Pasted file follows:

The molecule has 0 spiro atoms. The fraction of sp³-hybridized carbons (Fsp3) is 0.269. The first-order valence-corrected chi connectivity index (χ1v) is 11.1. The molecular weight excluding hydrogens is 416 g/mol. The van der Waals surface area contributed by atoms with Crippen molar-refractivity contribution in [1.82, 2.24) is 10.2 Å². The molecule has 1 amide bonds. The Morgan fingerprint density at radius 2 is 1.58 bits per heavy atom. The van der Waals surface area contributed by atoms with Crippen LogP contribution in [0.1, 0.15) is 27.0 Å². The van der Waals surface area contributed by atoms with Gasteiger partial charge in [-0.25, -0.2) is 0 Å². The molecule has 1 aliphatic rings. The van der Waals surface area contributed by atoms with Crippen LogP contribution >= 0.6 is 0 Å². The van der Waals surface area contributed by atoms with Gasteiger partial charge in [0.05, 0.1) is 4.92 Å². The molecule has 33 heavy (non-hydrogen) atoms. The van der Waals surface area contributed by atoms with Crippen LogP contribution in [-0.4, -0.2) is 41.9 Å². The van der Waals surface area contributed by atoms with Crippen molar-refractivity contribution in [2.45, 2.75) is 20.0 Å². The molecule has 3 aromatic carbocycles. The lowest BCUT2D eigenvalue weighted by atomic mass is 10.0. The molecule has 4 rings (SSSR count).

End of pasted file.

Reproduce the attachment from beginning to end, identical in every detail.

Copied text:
The molecule has 0 spiro atoms. The fraction of sp³-hybridized carbons (Fsp3) is 0.269. The first-order valence-corrected chi connectivity index (χ1v) is 11.1. The molecular weight excluding hydrogens is 416 g/mol. The van der Waals surface area contributed by atoms with Crippen molar-refractivity contribution in [1.82, 2.24) is 10.2 Å². The molecule has 1 amide bonds. The Morgan fingerprint density at radius 2 is 1.58 bits per heavy atom. The van der Waals surface area contributed by atoms with Crippen LogP contribution in [0.1, 0.15) is 27.0 Å². The van der Waals surface area contributed by atoms with Gasteiger partial charge in [-0.25, -0.2) is 0 Å². The molecule has 1 aliphatic rings. The van der Waals surface area contributed by atoms with Crippen LogP contribution >= 0.6 is 0 Å². The van der Waals surface area contributed by atoms with Gasteiger partial charge in [0.05, 0.1) is 4.92 Å². The molecule has 33 heavy (non-hydrogen) atoms. The van der Waals surface area contributed by atoms with Crippen LogP contribution in [-0.4, -0.2) is 41.9 Å². The van der Waals surface area contributed by atoms with Crippen molar-refractivity contribution in [2.45, 2.75) is 20.0 Å². The molecule has 3 aromatic carbocycles. The lowest BCUT2D eigenvalue weighted by atomic mass is 10.0. The molecule has 4 rings (SSSR count).